Thanases Pheidas

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Büchi’s problem asked whether there exists an integer M such that the surface defined by a system of equations of the form xn + x 2 n−2 = 2x 2 n−1 + 2, n = 2, . . . , M − 1, has no integer points other than those that satisfy ±xn = ±x0 +n (the ± signs are independent). If answered positively, it would imply that there is no algorithm which decides, given an(More)
We generalize a question of Büchi : Let R be an integral domain, C a subring and k ≥ 2 an integer. Is there an algorithm to decide the solvability in R of any given system of polynomial equations, each of which is linear in the k−th powers of the unknowns, with coefficients in C? We state a number-theoretical problem, depending on k, a positive answer to(More)
We prove that Hilbert’s Tenth Problem for a ring of integers in a number field K has a negative answer if K satisfies two arithmetical conditions (existence of a so-called divisionample set of integers and of an elliptic curve of rank one over K). We relate division-ample sets to arithmetic of abelian varieties.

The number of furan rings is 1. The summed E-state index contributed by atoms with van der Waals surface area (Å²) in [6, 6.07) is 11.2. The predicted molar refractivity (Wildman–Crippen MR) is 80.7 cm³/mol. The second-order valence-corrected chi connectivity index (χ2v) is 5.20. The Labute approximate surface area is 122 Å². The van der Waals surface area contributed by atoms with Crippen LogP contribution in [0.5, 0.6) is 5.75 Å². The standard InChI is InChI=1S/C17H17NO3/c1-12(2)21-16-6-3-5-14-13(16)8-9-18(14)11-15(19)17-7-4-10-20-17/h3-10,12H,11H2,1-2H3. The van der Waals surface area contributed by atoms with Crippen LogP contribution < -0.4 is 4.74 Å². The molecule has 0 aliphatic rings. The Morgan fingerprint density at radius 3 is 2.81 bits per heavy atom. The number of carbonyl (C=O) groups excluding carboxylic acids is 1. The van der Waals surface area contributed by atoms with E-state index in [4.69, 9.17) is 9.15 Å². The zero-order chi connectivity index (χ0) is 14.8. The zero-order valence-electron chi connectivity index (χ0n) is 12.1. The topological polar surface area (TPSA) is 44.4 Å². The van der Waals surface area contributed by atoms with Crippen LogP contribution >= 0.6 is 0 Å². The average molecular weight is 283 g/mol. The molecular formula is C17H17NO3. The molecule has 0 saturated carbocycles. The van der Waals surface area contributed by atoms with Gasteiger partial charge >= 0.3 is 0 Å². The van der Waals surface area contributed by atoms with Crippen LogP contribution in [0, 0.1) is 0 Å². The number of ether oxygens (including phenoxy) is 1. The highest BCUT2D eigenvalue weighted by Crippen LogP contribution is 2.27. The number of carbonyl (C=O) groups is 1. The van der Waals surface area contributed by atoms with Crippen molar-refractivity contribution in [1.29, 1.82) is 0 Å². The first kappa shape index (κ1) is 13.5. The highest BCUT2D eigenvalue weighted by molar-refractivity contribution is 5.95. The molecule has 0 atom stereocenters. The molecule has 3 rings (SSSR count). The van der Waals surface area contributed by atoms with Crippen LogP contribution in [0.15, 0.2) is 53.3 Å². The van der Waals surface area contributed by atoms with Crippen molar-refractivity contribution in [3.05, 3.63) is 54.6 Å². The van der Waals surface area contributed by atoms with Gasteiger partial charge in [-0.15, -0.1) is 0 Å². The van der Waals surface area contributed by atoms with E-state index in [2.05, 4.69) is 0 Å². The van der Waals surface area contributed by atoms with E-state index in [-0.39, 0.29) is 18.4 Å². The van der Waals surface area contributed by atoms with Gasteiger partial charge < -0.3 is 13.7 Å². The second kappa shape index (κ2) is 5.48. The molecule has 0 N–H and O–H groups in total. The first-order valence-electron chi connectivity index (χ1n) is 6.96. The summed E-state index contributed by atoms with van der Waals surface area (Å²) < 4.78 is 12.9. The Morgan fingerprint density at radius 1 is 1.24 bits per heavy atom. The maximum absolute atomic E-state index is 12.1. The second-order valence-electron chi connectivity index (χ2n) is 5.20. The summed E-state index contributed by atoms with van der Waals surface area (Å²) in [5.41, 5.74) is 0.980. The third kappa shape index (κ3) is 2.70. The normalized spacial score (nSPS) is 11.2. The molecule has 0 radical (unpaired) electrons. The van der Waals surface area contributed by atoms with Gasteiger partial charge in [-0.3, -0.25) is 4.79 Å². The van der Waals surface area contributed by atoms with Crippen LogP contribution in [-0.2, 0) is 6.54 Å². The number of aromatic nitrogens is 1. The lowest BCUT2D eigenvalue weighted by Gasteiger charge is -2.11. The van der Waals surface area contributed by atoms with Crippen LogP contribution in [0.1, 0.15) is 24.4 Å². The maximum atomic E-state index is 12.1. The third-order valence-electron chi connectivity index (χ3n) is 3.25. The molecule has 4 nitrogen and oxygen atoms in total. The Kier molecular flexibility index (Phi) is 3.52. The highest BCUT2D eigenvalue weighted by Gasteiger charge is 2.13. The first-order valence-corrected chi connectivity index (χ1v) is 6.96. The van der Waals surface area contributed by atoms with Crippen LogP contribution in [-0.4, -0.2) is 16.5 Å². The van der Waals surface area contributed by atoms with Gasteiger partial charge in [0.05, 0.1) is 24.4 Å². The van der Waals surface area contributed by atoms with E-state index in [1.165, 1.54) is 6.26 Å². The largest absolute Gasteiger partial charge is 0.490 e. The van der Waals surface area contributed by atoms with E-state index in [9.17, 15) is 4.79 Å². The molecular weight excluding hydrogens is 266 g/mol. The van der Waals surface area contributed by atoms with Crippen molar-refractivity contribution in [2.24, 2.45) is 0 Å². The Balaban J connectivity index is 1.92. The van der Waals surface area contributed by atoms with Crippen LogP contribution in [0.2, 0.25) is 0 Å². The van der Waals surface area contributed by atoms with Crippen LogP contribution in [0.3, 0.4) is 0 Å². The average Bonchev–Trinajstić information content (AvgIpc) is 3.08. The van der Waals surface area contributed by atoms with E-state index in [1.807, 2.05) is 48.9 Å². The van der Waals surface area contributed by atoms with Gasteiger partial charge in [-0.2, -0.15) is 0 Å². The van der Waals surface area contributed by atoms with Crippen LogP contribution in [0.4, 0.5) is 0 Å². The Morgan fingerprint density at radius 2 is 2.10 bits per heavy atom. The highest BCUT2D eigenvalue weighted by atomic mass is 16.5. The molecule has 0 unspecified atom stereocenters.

Lectures Two types of lectures were programmed into the schedule. First there were a number of introductory lectures which were were meant to introduce non-specialist into the area of Hilbert’s Tenth Problem. Since quite a few of the participants came from different backgrounds this was an ideal way to get a feeling of the problems which come up in this(More)
Büchi’s problem is a number theoretical question, a positive answer to which would imply the following strengthening of the negative answer to Hilbert’s Tenth Problem: the positive existential theory of the rational integers in the language of addition and a predicate for the property ‘x is a square’ would be undecidable. Büchi’s problem remains open. In(More)
Let F be a field of zero characteristic. We give the following answer to a generalization of a problem of Büchi over F [t]: A sequence of 92 or more cubes in F [t], not all constant, with third difference constant and equal to 6, is of the form (x+ n), n = 0, . . . , 91, for some x ∈ F [t] (cubes of successive elements). We use this, in conjunction to the(More)
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